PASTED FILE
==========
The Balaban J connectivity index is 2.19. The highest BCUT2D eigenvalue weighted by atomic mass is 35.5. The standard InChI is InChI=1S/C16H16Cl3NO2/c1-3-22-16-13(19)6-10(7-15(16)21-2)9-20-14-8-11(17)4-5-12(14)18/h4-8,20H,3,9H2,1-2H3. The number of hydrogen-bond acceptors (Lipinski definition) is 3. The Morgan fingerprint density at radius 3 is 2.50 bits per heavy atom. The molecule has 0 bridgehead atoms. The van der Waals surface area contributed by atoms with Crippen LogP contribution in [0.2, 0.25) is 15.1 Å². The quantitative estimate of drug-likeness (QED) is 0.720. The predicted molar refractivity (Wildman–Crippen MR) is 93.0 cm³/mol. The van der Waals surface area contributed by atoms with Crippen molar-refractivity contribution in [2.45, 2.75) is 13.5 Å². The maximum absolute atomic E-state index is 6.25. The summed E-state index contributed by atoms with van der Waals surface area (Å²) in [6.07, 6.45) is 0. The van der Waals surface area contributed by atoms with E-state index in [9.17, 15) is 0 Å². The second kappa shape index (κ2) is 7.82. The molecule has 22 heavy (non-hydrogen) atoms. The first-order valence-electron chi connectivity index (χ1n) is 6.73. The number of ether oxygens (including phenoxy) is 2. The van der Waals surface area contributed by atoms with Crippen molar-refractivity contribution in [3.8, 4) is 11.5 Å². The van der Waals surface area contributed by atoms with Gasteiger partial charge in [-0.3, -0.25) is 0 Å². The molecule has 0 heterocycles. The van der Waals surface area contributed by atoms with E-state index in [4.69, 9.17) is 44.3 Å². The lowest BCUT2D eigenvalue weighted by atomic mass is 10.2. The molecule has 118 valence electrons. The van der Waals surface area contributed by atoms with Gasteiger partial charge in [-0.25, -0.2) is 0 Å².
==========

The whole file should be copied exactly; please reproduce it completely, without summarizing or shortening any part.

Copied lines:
The Balaban J connectivity index is 2.19. The highest BCUT2D eigenvalue weighted by atomic mass is 35.5. The standard InChI is InChI=1S/C16H16Cl3NO2/c1-3-22-16-13(19)6-10(7-15(16)21-2)9-20-14-8-11(17)4-5-12(14)18/h4-8,20H,3,9H2,1-2H3. The number of hydrogen-bond acceptors (Lipinski definition) is 3. The Morgan fingerprint density at radius 3 is 2.50 bits per heavy atom. The molecule has 0 bridgehead atoms. The van der Waals surface area contributed by atoms with Crippen LogP contribution in [0.2, 0.25) is 15.1 Å². The quantitative estimate of drug-likeness (QED) is 0.720. The predicted molar refractivity (Wildman–Crippen MR) is 93.0 cm³/mol. The van der Waals surface area contributed by atoms with Crippen molar-refractivity contribution in [2.45, 2.75) is 13.5 Å². The maximum absolute atomic E-state index is 6.25. The summed E-state index contributed by atoms with van der Waals surface area (Å²) in [6.07, 6.45) is 0. The van der Waals surface area contributed by atoms with E-state index in [9.17, 15) is 0 Å². The second kappa shape index (κ2) is 7.82. The molecule has 22 heavy (non-hydrogen) atoms. The first-order valence-electron chi connectivity index (χ1n) is 6.73. The number of ether oxygens (including phenoxy) is 2. The van der Waals surface area contributed by atoms with Crippen molar-refractivity contribution in [3.8, 4) is 11.5 Å². The van der Waals surface area contributed by atoms with Gasteiger partial charge in [-0.3, -0.25) is 0 Å². The molecule has 0 heterocycles. The van der Waals surface area contributed by atoms with E-state index in [4.69, 9.17) is 44.3 Å². The lowest BCUT2D eigenvalue weighted by atomic mass is 10.2. The molecule has 118 valence electrons. The van der Waals surface area contributed by atoms with Gasteiger partial charge in [-0.25, -0.2) is 0 Å².